The MyHealthyCommunities website is closing on 30 June 2019

Don’t worry – you can still find the latest information about your local area on the Australian Institute of Health and Welfare’s (AIHW)External link, opens in a new window.[https://aihw.gov.au] website, along with many more reports and data on a range of health and welfare topics.

Visit the Healthy community indicatorsExternal link, opens in a new window.[https://www.aihw.gov.au/reports-data/indicators/healthy-community-indicators] page to use the new interactive tool to explore health topics including health risk factors, cancer, expenditure, and different population groups in your Primary Health Network (PHN) area.

In some cases, the way you find information has changed. If you need help finding anything, please contactExternal link, opens in a new window.[https://www.aihw.gov.au/contact-us] the AIHW.

Once the MyHealthyCommunities website closes, you will be able to access an archived version through TroveExternal link, opens in a new window.[https://trove.nla.gov.au/], the National Library of Australia’sExternal link, opens in a new window.[https://www.nla.gov.au/] web archive. Please note the interactive content will not work in the archived version.

Healthy Communities: Overweight and obesity rates across Australia, 2014–15 - Technical Note - Geography

Healthy Communities: Overweight and obesity rates across Australia, 2014–15

Geography

Primary Health Networks (PHNs) are local organisations that connect health services across a specific geographic area, with the boundaries defined by the Australian Government Department of Health.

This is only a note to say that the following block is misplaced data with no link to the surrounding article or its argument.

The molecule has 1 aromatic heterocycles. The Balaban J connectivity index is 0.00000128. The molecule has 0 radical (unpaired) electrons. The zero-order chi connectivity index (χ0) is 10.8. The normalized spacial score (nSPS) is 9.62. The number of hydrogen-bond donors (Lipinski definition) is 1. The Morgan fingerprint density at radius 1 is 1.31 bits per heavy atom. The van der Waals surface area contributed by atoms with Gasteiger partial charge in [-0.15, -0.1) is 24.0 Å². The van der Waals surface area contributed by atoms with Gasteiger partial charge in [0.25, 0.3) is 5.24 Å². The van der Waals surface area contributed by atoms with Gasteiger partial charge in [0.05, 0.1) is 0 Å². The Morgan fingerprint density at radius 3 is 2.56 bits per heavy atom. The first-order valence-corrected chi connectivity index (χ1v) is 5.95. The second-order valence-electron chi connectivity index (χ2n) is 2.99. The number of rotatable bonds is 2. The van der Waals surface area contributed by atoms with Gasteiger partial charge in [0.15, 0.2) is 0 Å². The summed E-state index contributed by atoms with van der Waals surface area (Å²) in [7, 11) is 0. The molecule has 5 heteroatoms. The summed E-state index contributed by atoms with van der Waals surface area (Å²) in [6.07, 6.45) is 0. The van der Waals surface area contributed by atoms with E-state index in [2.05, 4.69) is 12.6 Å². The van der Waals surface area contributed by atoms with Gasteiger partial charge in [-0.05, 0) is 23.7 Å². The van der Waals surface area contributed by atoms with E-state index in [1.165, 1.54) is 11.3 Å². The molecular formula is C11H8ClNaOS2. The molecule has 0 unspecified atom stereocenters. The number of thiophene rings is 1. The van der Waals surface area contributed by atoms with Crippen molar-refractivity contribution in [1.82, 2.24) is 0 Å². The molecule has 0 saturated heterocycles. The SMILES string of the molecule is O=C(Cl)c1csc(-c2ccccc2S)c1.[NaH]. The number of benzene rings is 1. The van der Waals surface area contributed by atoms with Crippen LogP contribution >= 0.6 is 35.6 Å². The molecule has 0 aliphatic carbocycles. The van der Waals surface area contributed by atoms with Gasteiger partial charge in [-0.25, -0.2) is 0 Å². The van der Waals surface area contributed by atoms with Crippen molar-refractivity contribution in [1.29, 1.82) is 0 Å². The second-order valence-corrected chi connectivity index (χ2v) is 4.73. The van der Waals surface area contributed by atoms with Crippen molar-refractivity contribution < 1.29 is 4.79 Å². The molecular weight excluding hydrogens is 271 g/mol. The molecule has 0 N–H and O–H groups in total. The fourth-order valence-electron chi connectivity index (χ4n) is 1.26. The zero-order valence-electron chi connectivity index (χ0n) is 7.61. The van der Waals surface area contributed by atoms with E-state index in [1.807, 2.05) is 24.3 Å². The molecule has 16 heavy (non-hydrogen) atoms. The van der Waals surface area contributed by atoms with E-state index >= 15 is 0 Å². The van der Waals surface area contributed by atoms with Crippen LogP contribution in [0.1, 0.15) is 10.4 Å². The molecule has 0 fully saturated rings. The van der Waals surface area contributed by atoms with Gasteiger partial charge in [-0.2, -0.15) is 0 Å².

In the report, a PHN area refers to the population that lives in the geographic area covered by a particular PHN. The results in the report relate to the period before PHNs were established; therefore, the findings do not reflect the performance of PHNs.

Metropolitan and regional PHN areas

PHN area boundaries align well with the ABS remoteness category of major cities.2 A PHN area was categorised as a metropolitan PHN area if at least 85% of the population was in the major cities category. All other PHN areas were categorised as regional PHN areas. See Table 1 for the metropolitan or regional classification of each PHN area.

Table 1: Metropolitan and regional Primary Health Network areas

Primary Health Network area Proportion of the population* in major cities
Metropolitan Primary Health Network areas
Central and Eastern Sydney (NSW) 100%
Australian Capital Territory 100%
Western Sydney (NSW) 99%
Northern Sydney (NSW) 99%
Adelaide (SA) 99%
South Eastern Melbourne (Vic) 98%
Gold Coast (Qld) 98%
Perth South (WA) 98%
Perth North (WA) 98%
North Western Melbourne (Vic) 96%
Eastern Melbourne (Vic) 96%
Brisbane South (Qld) 96%
Brisbane North (Qld) 95%
South Western Sydney (NSW) 90%
Nepean Blue Mountains (NSW) 85%
Regional Primary Health Network areas
Hunter New England and Central Coast (NSW) 64%
South Eastern NSW 53%
Darling Downs and West Moreton (Qld) 34%
Central Queensland, Wide Bay, Sunshine Coast 31%
Western Victoria 30%
North Coast (NSW) 14%
Country SA 10%
Western NSW 0%
Murrumbidgee (NSW) 0%
Gippsland (Vic) 0%
Murray (Vic, NSW) 0%
Western Queensland 0%
Northern Queensland 0%
Country WA 0%
Tasmania 0%
Northern Territory 0%
*
ABS Estimated Resident Population at 30 June 2013
Major cities – as defined by the ABS Australian Statistical Geography Standard Remoteness Areas.2

2. ABS (Australian Bureau of Statistics) 2015. National Health Survey: First Results, 2014–15. ABS Cat. No. 4364.0.55.001. Canberra: ABS. Viewed 26 October 2016, http://www.abs.gov.au/ausstats/abs@.nsf/mf/4364.0.55.001External link, opens in a new window.